You’ve heard the phrase “time is money,” and we often use money to gauge how much time we have. The problem is, time isn’t money.
It’s way more valuable than money, and as personal finance site Done By Forty points out, assigning a monetary value to your time can be problematic.
If you’re like most people, you probably feel like you’re constantly busy. However, research—including this 2011 study from Monthly Labor Review-– finds that people significantly overestimate how busy they actually are. That study, for example, found that subjects who estimated they worked 75+ hours a week were wrong by about 25 hours. As Done by Forty explains, a big part of the problem is we determine the value of our time based on money:
And this mindset perpetuates the cult of busy. What’s more, it reinforces a mindset of scarcity. Time is priceless, but we put a price tag on it to help us quantify it, and in quantifying it, we think we can buy more of it, so we’re constantly catching up. It’s not just busyness, though. Done by Forty explains:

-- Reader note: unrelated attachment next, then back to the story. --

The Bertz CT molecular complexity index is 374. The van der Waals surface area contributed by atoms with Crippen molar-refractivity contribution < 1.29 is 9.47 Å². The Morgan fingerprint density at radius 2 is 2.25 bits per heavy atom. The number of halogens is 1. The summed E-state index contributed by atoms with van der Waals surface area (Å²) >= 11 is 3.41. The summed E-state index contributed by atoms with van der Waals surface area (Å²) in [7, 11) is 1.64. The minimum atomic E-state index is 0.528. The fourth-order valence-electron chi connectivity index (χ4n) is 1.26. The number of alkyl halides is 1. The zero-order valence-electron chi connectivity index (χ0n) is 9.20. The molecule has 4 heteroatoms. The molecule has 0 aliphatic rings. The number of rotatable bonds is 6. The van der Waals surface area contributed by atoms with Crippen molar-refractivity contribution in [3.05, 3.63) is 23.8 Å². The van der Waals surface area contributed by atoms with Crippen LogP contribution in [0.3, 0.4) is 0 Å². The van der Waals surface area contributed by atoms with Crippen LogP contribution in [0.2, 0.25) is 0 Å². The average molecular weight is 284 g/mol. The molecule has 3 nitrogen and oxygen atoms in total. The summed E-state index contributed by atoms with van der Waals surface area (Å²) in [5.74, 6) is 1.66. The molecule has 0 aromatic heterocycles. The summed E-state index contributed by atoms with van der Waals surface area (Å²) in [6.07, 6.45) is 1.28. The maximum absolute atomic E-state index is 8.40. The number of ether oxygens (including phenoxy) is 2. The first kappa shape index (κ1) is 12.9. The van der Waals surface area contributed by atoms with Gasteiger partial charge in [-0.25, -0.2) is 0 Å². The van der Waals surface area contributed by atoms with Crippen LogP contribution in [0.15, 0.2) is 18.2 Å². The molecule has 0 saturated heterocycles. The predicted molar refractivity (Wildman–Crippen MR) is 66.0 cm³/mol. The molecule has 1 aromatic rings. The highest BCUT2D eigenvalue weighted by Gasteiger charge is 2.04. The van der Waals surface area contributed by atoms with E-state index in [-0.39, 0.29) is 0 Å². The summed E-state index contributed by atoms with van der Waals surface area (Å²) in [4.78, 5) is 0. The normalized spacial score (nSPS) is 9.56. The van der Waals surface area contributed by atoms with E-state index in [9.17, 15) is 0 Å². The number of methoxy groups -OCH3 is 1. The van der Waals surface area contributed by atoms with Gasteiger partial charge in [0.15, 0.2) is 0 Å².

And believing time is money causes some other harmful behaviors to rear their heads. For one, we’re less likely to donate our time when we think one of our hours is more valuable. When we could be earning $100, it’s harder to convince ourselves to donate that hour to a charity, even though it’s a great way to make you happy and, incredibly, will make you feel like you have more time, too. Additionally, when you start seeing your limited hours in terms of a monetary value, we even become less likely to do things like recycle: it’s just not worth our precious time.
Check out the full post at the link below. It’s an inspiring read and a useful reminder that time might be able to help you make money, but it’s way more valuable than cash.
You’re Not as Busy as You Think You Are | Done by Forty
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